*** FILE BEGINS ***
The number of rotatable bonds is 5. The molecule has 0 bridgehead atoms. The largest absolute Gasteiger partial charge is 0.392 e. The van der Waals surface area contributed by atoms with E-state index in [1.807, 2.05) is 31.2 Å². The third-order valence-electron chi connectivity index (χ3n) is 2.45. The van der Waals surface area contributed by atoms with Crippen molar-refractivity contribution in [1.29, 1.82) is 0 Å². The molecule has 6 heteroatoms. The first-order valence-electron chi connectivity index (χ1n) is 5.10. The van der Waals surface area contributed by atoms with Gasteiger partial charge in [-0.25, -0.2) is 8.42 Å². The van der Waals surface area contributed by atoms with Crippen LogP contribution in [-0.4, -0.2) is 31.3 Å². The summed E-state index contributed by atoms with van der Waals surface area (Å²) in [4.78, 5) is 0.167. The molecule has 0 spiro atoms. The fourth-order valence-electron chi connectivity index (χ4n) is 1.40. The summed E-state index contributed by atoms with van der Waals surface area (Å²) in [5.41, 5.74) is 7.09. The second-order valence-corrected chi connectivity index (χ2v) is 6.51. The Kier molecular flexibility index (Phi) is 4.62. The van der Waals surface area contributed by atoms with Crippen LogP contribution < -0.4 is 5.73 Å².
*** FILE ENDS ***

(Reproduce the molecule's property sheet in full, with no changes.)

The number of rotatable bonds is 5. The molecule has 0 bridgehead atoms. The largest absolute Gasteiger partial charge is 0.392 e. The van der Waals surface area contributed by atoms with E-state index in [1.807, 2.05) is 31.2 Å². The third-order valence-electron chi connectivity index (χ3n) is 2.45. The van der Waals surface area contributed by atoms with Crippen molar-refractivity contribution in [1.29, 1.82) is 0 Å². The molecule has 6 heteroatoms. The first-order valence-electron chi connectivity index (χ1n) is 5.10. The van der Waals surface area contributed by atoms with Gasteiger partial charge in [-0.25, -0.2) is 8.42 Å². The van der Waals surface area contributed by atoms with Crippen LogP contribution in [-0.4, -0.2) is 31.3 Å². The summed E-state index contributed by atoms with van der Waals surface area (Å²) in [4.78, 5) is 0.167. The molecule has 0 spiro atoms. The fourth-order valence-electron chi connectivity index (χ4n) is 1.40. The summed E-state index contributed by atoms with van der Waals surface area (Å²) in [5.41, 5.74) is 7.09. The second-order valence-corrected chi connectivity index (χ2v) is 6.51. The Kier molecular flexibility index (Phi) is 4.62. The van der Waals surface area contributed by atoms with Crippen LogP contribution < -0.4 is 5.73 Å².